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CLR via C#, Second Edition (Developer Reference) 2nd Edition

4.7 out of 5 stars 54 customer reviews
ISBN-13: 978-0735621633
ISBN-10: 0735621632
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Editorial Reviews

From the Publisher

The author shares insights direct from the Microsoft .NET development team, his own real-world expertise, and hands-on code examples to illustrate how to most effectively use the CLR and the .NET Framework 2.0 for smart client, Web, and mobile applications

Key Book Benefits:

• Delivers a thorough grounding in .NET Framework architecture, the runtime environment, and other key topics

• Provides extensive code examples in Visual C#

• Features authoritative, pragmatic guidance on difficult development concepts such as generics and threading

About the Author

Jeffrey Richter is a cofounder of Wintellect (www.wintellect.com)-a training, debugging, and consulting firm dedicated to helping companies build better software faster. He is the author of the previous editions of this book, Windows via C/C++, and several other Windows-related programming books. Jeffrey has been consulting with the Microsoft .NET Framework team since October 1999.


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Product Details

  • Series: Developer Reference
  • Paperback: 736 pages
  • Publisher: Microsoft Press; 2 edition (March 22, 2006)
  • Language: English
  • ISBN-10: 0735621632
  • ISBN-13: 978-0735621633
  • Product Dimensions: 7.5 x 1.8 x 9 inches
  • Shipping Weight: 3.2 pounds
  • Average Customer Review: 4.7 out of 5 stars  See all reviews (54 customer reviews)
  • Amazon Best Sellers Rank: #1,140,214 in Books (See Top 100 in Books)

Customer Reviews

Top Customer Reviews

By David Douglass on April 17, 2006
Format: Paperback Verified Purchase
At the heart of Microsoft .NET is the CLR. .NET development is primarily about directing the CLR. But how can you do that if you don't really know what the CLR is or what it can do?

Most .NET programming books are language centric. The capabilities of the CLR are implied based on the description of the language. Jeffery Richter's book is CLR centric. It describes what the CLR can do and how it does it. C# is used to provide practical examples of how to direct the CLR.

The book clearly and efficiently presents vital information that you'd spends days trying to discover by either pouring over MSDN or writing test applications. Highlights include:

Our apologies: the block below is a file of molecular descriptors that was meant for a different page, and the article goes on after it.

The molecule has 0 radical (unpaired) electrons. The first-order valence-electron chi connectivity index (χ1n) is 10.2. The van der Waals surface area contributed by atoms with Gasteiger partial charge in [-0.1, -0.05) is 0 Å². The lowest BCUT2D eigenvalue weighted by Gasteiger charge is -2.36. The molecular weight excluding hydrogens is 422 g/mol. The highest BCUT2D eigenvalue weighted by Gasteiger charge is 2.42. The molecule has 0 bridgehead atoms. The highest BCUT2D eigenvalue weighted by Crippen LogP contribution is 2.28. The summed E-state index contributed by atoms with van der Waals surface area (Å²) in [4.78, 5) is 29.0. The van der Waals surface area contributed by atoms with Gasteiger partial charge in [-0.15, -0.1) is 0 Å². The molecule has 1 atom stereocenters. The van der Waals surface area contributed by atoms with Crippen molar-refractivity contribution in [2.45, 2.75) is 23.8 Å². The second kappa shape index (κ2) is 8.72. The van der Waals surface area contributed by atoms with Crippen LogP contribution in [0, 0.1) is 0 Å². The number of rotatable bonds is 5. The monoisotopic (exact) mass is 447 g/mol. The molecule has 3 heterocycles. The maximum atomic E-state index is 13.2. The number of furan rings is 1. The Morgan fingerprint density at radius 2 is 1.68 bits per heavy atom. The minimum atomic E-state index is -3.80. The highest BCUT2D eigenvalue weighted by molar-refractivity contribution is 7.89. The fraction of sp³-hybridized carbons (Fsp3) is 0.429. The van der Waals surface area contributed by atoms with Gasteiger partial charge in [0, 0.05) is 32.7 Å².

* how source code is converted to IL, stored, managed, and executed

* a description of the code metadata available at run time and how it is used

* how data is classified, organized, and managed

* a description of the members that make up a class (fields, methods, etc.)

* how to handle exceptions

* how garbage collection works

* how reflection works

* how to write multi-threaded applications

Throughout the book there are many warnings about pitfalls and gotchas. The execution efficiency of different approaches is explained for many situations.

I urge any .NET developer who doesn't really understand the CLR to read this book.
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Format: Paperback
If you're this kind of .NET developer who understood that the more you know about the CLR the better your code will be, this book is a MUST-READ. You'll find information available nowhere else at almost every page.

I really enjoyed the numerous digressions about reasons why MS engineers designed the CLR and the Framework the way it is. For example you'll find answers to tricky questions such as:

Why the C# compiler uses a callvirt IL instruction (and not a call IL instruction) when calling a non-virtual instance method?

What are the rare cases when you should consider using the Explicit Interface Method Implementation? (EIMI)

How the underlying processor architecture and volatile memory access are related in the CLR sphere?

How .NET framework classes with many events such as System.Windows.Forms.Control are designed to save memory at runtime?